AppImage is the latest attempt of Linux community to build something equivalent to "Portable application". Install AppImage should be easy as pie. One program consists of one image file, which contains all the libraries, configs and the program itself necessary for its operation. The configuration is still saved in the user's home folder.
Portable applications are popular among Windows users. These programs don't have to be installed and registered with the operating system, runs effortlessly on any kind of hardware. They can be very handy when you want to test a new software, or creating recovery flash drives.
In this article, we will look at how to run and install AppImage on Linux.
WHAT IS APPIMAGE?
In short, the AppImage program is an image containing everything you need to run the program, packaged in a special way with the executable part bundled. To run programs, you don't need to install anything, just download the image, make it executable and run.
And due to the fact that all the libraries are inside the image, programs can be run in most Linux distributions.
Also, this method is suitable for testing new applications that require special dependencies, but you don't want to install all the depencies along with that software.
AppImage is convenient and eliminate the needs to create separate application packages for each distribution. Many developers started using AppImage to distribute their applications recently.
Where to download AppImage builds of programs?
The official AppImage website has a dedicated section for a list of programs distributed in this way. A small collection of AppImage builds can be found on AppImageHub. Here are the programs compiled by their developers and third-party users. There are all kinds of software, including popular browsers, media players and text editors and other utilities.
There is a search function on the site for you to find the program that you want.
To download the program, you need to go to the Files tab , then select the appropriate version and just click on it.
But not only here you can find programs in the AppImage format, a few developers chose to distribute their applications in AppImage only. For example, the famous video editor OpenShot provides only AppImage builds in every release. Krita - an open-source drawing/painting software also pushes recent releases in AppImage form.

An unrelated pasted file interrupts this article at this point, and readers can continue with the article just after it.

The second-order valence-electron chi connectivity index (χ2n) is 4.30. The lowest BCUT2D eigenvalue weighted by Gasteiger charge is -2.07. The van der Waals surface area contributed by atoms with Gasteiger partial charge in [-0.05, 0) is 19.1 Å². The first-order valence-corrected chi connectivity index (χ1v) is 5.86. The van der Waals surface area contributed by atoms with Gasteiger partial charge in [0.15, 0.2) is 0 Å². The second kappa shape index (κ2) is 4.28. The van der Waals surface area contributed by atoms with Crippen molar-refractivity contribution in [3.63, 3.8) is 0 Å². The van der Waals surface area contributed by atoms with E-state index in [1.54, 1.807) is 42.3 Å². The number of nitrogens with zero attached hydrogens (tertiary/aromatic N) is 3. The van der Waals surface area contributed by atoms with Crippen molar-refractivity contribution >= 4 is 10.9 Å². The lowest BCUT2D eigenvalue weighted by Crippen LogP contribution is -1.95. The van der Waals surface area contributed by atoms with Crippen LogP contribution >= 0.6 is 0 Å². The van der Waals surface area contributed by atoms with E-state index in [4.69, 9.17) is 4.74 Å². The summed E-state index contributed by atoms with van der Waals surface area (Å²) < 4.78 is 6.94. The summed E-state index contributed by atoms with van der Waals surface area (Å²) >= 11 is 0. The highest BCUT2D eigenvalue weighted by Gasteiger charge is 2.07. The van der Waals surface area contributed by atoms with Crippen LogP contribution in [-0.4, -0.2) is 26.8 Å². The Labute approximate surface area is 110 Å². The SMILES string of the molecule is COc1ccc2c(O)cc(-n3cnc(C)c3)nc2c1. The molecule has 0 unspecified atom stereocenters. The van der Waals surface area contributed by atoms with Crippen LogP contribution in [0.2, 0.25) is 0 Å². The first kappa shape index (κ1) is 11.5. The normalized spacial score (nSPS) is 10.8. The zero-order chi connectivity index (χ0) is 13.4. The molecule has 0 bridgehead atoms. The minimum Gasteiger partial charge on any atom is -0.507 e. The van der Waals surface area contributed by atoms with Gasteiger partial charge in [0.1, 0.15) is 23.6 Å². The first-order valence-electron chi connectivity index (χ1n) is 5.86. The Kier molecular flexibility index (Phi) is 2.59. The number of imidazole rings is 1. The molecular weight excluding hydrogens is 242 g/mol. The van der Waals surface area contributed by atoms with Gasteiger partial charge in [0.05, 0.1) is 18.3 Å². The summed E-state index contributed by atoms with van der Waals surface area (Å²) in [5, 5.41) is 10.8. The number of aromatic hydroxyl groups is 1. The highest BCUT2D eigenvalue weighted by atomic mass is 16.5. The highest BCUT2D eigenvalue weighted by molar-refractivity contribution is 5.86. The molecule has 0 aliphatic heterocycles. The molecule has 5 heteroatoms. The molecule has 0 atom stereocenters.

How to run and install AppImage?
The very first thing you must do after finish downloading an AppImage is make it executable. You can do this using the graphical user interface, or the terminal emulator. To do this in a terminal, for example for Firefox, run:
chmod ugo x ~/home/linuxpip/Firefox-x86_64-20200413141725.AppImage`
Similarly, you can do everything through the graphical interface, just open the context menu for the file by right-clicking on it, select Properties , and then on the Permissions tab , check the box next to Allow executing file as program :
And you can start execution:
As you can see, the program is working flawlessly, now you can write it to a USB flash drive and try it in another distribution.
Since AppImage are portable programs, many users are interested in how to integrate them to the system so that they can launch them like any other program. AppImage files can be placed in ~/Applications/ or ~/.local/bin/ or ~/bin/ folders , and then simply create a symbolic link somewhere else convenient for easy launching.
Alternatively, if you want the application registered with GNOME, you can place a shortcut file in ~/.local/share/applications/, this is the folder where the user's local shortcuts are located. For example, for Firefox in the ~/bin/folder, the file in
~/.local/share/applications/firefox.desktop should look like this:
[Desktop Entry] Version=1.0 Name=Firefox Comment=Start AppImage Firefox Browser Exec=~/bin/Firefox-x86_64-20200413141725.AppImage Icon=/usr/share/icons/hicolor/128x128/apps/firefox.png Terminal=false Type=Application
You can use the gnome-panel package and the gnome-desktop-item-edit utility to create shortcuts in the GNOME application dashboard.
On Linux, portable software has been a highly controversial topic.
On one hand, portable means convenient, beginners can easily get started with the platform without a steep learning curve of how things work in Linux. AppImage can also eliminate the need to manage software depencies, because now everything is bundled in one package. But on the other hand, hackers can leverage this convenience to package viruses with the ability to move between machines without any difficulties. They can also distribute fake software with malware bundled inside all over the internet.
Whichever the case, it is undeniable that AppImage brings a new experience to the Linux world, and it's up to the community to decide if it fits them well.
Yes you can. Create a file named xyz.desktop in ~/.local/share/applications/ with the following contents :
Comment=Start AppImage Firefox Browser
Yes, as long as you only download software packages from reputable sources like AppImageHub.
It could be a way to distribute viruses and malwares in the future.
AppImage builds tends to be bigger than the software itself.